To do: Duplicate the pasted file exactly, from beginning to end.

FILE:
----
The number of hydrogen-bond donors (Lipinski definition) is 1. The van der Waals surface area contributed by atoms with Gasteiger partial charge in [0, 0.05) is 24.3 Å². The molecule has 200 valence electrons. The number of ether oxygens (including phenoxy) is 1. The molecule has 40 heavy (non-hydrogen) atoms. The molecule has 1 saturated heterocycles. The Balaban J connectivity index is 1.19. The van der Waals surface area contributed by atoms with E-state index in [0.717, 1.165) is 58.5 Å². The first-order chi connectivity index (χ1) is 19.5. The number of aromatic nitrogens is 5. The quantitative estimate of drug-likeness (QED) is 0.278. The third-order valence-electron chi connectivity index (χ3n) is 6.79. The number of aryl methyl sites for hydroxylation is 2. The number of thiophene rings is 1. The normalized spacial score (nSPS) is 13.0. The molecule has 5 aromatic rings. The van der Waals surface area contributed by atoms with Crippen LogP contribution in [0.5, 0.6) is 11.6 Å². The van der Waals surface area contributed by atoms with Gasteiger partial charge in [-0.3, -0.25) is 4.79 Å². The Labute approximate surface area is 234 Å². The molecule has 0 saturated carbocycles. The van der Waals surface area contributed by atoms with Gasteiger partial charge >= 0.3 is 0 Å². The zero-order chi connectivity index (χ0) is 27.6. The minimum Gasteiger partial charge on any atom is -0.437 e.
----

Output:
The number of hydrogen-bond donors (Lipinski definition) is 1. The van der Waals surface area contributed by atoms with Gasteiger partial charge in [0, 0.05) is 24.3 Å². The molecule has 200 valence electrons. The number of ether oxygens (including phenoxy) is 1. The molecule has 40 heavy (non-hydrogen) atoms. The molecule has 1 saturated heterocycles. The Balaban J connectivity index is 1.19. The van der Waals surface area contributed by atoms with E-state index in [0.717, 1.165) is 58.5 Å². The first-order chi connectivity index (χ1) is 19.5. The number of aromatic nitrogens is 5. The quantitative estimate of drug-likeness (QED) is 0.278. The third-order valence-electron chi connectivity index (χ3n) is 6.79. The number of aryl methyl sites for hydroxylation is 2. The number of thiophene rings is 1. The normalized spacial score (nSPS) is 13.0. The molecule has 5 aromatic rings. The van der Waals surface area contributed by atoms with Crippen LogP contribution in [0.5, 0.6) is 11.6 Å². The van der Waals surface area contributed by atoms with Gasteiger partial charge in [-0.3, -0.25) is 4.79 Å². The Labute approximate surface area is 234 Å². The molecule has 0 saturated carbocycles. The van der Waals surface area contributed by atoms with Gasteiger partial charge >= 0.3 is 0 Å². The zero-order chi connectivity index (χ0) is 27.6. The minimum Gasteiger partial charge on any atom is -0.437 e.